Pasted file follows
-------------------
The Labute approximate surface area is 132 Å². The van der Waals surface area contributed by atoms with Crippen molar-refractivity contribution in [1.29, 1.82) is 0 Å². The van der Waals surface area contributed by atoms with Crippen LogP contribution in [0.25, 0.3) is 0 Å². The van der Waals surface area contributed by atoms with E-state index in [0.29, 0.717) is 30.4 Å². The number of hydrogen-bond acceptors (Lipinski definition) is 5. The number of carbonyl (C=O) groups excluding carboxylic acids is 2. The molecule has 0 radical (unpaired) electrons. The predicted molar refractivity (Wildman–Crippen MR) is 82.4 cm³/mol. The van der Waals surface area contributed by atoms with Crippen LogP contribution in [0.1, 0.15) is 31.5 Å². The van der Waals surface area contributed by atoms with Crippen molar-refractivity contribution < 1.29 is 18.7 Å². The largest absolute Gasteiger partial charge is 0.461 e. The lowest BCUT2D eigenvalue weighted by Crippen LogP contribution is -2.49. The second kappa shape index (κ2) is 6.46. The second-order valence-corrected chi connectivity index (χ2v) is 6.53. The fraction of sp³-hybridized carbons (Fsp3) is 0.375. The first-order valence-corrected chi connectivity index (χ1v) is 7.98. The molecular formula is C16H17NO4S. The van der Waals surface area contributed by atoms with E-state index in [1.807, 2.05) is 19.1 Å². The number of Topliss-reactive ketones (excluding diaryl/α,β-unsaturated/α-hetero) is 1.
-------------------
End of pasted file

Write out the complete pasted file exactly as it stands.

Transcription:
The Labute approximate surface area is 132 Å². The van der Waals surface area contributed by atoms with Crippen molar-refractivity contribution in [1.29, 1.82) is 0 Å². The van der Waals surface area contributed by atoms with Crippen LogP contribution in [0.25, 0.3) is 0 Å². The van der Waals surface area contributed by atoms with E-state index in [0.29, 0.717) is 30.4 Å². The number of hydrogen-bond acceptors (Lipinski definition) is 5. The number of carbonyl (C=O) groups excluding carboxylic acids is 2. The molecule has 0 radical (unpaired) electrons. The predicted molar refractivity (Wildman–Crippen MR) is 82.4 cm³/mol. The van der Waals surface area contributed by atoms with Crippen LogP contribution in [0.1, 0.15) is 31.5 Å². The van der Waals surface area contributed by atoms with Crippen molar-refractivity contribution < 1.29 is 18.7 Å². The largest absolute Gasteiger partial charge is 0.461 e. The lowest BCUT2D eigenvalue weighted by Crippen LogP contribution is -2.49. The second kappa shape index (κ2) is 6.46. The second-order valence-corrected chi connectivity index (χ2v) is 6.53. The fraction of sp³-hybridized carbons (Fsp3) is 0.375. The first-order valence-corrected chi connectivity index (χ1v) is 7.98. The molecular formula is C16H17NO4S. The van der Waals surface area contributed by atoms with E-state index in [1.807, 2.05) is 19.1 Å². The number of Topliss-reactive ketones (excluding diaryl/α,β-unsaturated/α-hetero) is 1.